A windfarm may be built on top of Benbradagh – according to a local campaigner opposed to wind farms in the Roe Valley.
A corporation known as ABO Wind NI have had planning permission granted to erect an 80m mast on top of Benbradagh mountain, designed to measure wind speed. Carlo McCloskey, Chairman of the Roe Valley Anti Wind Farm Association, believes this could lead to a wind farm being built on top of Benbradagh.
Mr McCloskey said: “We know where that is going to be heading – a wind farm on Benbradagh. Right on the top of the mountain, could you imagine that?”
This follows the news in last week’s Sentinel that a Dublin company, Gaelectric, had announced their success in gaining full planning permission to construct a wind farm at Smulgedon, near Dungiven.
Carlo McCloskey, who has previously complained that the Roe Valley was becoming “encircled” with wind turbines, believes the tourist potential of the Limavady Borough is being destroyed by the proliferation of wind farms.
He said: “If they were to build a wind farm on the top of Benbradagh, who would be happy with that? It would totally destroy any tourist potential the area has.
“Right now, to use just one example, Benbradagh is a popular location for hang-gliding. Who would go hang-gliding if there were huge wind turbines there? That’s one aspect of tourism that would be knocked on the head straight away.
“The council would need to be addressed about the problems associated with these things. The only thing we have left in Limavady is tourism. Why would tourists come to this part of the country to look at the beautiful landscape if they are covered in wind farms?
“Who would come to the Limavady Borough to look at wind farms everywhere? Where they talking recently about putting a wind farm in at Benevenagh, which is already designated as an Area of Outstanding Natural Beauty?”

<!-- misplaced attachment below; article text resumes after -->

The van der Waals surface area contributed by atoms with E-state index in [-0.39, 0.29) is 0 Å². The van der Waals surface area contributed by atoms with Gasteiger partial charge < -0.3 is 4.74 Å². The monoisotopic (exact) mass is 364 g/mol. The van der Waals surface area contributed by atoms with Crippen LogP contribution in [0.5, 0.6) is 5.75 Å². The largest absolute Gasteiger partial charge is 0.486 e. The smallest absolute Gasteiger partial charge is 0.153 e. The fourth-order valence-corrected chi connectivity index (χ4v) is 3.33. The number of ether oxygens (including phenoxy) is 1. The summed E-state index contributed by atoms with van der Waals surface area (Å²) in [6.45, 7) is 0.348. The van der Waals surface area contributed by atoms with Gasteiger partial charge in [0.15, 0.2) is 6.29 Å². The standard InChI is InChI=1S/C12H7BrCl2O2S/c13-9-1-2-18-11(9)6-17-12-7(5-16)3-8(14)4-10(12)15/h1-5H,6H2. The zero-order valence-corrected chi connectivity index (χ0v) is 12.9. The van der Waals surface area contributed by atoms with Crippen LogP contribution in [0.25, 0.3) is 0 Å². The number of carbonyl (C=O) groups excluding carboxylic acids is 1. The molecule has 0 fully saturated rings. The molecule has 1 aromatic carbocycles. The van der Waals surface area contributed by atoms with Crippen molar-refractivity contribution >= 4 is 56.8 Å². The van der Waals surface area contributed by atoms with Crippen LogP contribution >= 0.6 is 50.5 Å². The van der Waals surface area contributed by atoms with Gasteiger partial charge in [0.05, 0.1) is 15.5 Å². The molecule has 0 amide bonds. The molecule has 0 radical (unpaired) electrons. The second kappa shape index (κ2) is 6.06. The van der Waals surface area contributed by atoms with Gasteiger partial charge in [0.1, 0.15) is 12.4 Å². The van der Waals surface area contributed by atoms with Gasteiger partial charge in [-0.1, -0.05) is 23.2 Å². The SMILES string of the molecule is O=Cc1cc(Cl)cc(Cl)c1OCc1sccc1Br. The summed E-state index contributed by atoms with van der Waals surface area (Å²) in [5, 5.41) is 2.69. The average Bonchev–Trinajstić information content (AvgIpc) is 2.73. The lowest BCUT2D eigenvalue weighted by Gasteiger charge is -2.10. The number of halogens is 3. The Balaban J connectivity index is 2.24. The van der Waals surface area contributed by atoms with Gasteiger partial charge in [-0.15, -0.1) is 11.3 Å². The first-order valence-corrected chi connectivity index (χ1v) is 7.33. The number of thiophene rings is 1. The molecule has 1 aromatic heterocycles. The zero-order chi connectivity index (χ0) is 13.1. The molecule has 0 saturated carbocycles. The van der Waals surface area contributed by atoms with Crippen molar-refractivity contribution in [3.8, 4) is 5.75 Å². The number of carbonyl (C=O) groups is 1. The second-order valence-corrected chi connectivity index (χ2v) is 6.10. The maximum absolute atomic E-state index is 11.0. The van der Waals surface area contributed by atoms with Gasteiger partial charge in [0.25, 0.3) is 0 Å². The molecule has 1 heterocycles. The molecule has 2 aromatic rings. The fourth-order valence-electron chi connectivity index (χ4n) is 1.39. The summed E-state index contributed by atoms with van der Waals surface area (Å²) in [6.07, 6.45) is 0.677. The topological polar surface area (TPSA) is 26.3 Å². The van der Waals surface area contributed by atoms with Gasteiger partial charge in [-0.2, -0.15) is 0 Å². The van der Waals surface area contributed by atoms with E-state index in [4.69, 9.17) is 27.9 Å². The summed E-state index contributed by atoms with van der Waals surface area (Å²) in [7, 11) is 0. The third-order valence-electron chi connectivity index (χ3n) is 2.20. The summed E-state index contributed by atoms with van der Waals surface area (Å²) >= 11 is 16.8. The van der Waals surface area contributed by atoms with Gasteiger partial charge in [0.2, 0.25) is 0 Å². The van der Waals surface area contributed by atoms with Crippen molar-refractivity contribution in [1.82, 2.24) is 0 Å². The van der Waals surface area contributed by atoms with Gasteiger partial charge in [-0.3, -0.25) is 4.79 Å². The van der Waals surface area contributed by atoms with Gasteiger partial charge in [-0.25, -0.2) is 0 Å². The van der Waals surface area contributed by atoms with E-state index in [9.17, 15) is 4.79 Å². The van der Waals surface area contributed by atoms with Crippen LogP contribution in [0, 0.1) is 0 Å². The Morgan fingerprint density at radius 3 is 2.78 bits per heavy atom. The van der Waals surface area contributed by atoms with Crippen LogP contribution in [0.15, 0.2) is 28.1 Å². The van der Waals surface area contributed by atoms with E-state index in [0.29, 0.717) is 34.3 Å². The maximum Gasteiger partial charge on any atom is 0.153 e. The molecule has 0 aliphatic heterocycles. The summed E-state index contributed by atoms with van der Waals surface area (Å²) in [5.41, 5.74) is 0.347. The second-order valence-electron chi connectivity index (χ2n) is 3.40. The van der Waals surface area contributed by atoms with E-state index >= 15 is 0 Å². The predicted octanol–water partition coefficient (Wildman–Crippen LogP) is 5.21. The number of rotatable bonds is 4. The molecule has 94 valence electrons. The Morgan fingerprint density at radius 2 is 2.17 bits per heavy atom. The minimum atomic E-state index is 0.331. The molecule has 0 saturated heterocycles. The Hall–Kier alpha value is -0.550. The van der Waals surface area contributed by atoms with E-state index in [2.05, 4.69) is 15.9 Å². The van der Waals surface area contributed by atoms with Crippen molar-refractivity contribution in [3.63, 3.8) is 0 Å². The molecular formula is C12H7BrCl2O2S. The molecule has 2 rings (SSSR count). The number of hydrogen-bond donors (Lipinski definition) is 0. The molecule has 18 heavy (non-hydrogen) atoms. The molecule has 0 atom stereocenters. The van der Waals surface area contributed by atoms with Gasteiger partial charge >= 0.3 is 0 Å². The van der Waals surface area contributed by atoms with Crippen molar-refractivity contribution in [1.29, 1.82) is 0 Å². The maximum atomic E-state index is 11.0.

A planning application is thought to be “imminent” for an area in Myroe, overlooked by Benevenagh. A public consultation meeting was held in March of this year, where Cork based firm Myroe Wind Farm Ltd outlined their plans for the area.
The plans set out at that meeting included the construction of a series of 120m turbines near the coast of the Foyle at Myroe. A campaign group has already been set up to oppose the plans, although the company have yet to submit an application to the planning service.
This attracted the attention of the Northern Ireland Birdwatchers Association, who posted some of the information to their website. One of the website’s users wrote: “The Foyle cannot be polluted by these unsightly wind turbines, this area is home to an abundance of wildlife, including the native hares, these need protected, along with all the winter migratory birds which make this area their home. It is also the home to a few little egrets – these birds are not in big supply and need protected.”
Aside from the environmental concerns highlighted on the Northern Ireland Birdwatchers Association website, Carlo McCloskey believes there are a host of other considerations.
He said: “I recently read an report, Wind Turbines in Proximity to Homes, published quite recently with authors from the University of Minnesota and the University of Manchester. There is page after page of concerns about health, taken from all over the world. This is all being glossed over by big corporations.”
He added: “I was also reading about people in England whose houses were being devalued because wind farms were built close to them. They applied for a reduction in council tax because of the reduction in value. People were having their council tax reduced. It would be interesting to see what would happen if someone brought a case like that to the Limavady Council.”
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